You surround me with opportunities to minister in Your Name, however I am too full of myself.  My pride is my greatest evil.  I think myself a better person than the homeless, the sick, and the dying, and my unbelieving brother.  I am intolerant, impatient, and angry with my brother.  I judge him, criticize, and condemn him.  I spread gossip and lies about him, that I might make myself more important or socially acceptable (mostly in my own eyes).  I do not love my brother as You do and have commanded me to, and yet You have loved me still.

Father, You have provided all my needs and much of my wants.  Yet I am envious of my brother’s possessions, his abilities, or his appearance, and I covet his wife and his station in life.  I stand amazed at your tolerance and your love for me.

I see through Your Son Jesus and your Holy Word how sinful I am Father.  For me to ask for forgiveness again would be to discount the forgiveness of Calvary.  I am forgiven.  Thank You Father.  I know that nothing I can say or do will make me worthy of Your love, and equally, I know nothing I say or do will separate me from Your love through Christ Jesus.  I stand naked and helpless before your throne.  Without You I can do nothing.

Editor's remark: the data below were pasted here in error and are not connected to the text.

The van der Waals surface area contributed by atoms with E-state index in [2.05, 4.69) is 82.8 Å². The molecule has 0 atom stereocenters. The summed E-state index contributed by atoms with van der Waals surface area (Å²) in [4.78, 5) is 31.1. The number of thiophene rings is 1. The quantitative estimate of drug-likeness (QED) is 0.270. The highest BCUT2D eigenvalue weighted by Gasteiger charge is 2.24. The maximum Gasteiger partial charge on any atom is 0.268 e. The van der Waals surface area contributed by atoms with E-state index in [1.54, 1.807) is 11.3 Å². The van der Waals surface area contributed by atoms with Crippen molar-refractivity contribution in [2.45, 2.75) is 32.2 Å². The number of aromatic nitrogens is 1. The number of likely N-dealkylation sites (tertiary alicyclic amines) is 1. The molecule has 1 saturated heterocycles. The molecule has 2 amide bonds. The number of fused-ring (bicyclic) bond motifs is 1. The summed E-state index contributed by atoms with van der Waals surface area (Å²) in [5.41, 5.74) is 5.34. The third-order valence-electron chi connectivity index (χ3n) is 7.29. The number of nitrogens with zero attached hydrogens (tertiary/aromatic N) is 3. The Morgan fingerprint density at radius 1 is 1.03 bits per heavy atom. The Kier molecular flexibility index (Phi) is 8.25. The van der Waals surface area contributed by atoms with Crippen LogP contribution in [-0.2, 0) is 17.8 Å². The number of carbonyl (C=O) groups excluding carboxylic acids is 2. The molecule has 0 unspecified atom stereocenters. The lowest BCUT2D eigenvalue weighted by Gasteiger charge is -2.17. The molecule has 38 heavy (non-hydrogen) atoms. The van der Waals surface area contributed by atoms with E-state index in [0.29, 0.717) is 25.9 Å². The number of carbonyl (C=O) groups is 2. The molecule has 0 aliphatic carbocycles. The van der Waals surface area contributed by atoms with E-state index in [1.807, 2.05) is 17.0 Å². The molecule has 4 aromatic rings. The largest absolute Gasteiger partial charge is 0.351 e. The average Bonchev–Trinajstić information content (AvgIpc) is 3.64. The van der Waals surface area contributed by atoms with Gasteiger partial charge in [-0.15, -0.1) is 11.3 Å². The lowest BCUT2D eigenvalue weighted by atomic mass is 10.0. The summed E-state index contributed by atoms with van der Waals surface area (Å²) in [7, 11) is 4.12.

You are an amazing and awesome God; You are the compassionate and gracious God, slow to anger, abounding in love and faithfulness.  You are Great and Glorious, and I do love you.  My prayer, my petition is that You keep me on your potter’s wheel.  Mold me to what you would have me be.  As You promised through your prophet Ezekiel, “… give me a new heart and put a new spirit in me; …remove from me my heart of stone and give me a heart of flesh.”  Help me Father, by Your Holy Spirit, to be more trusting of you and obedient and faithful to you.  AMEN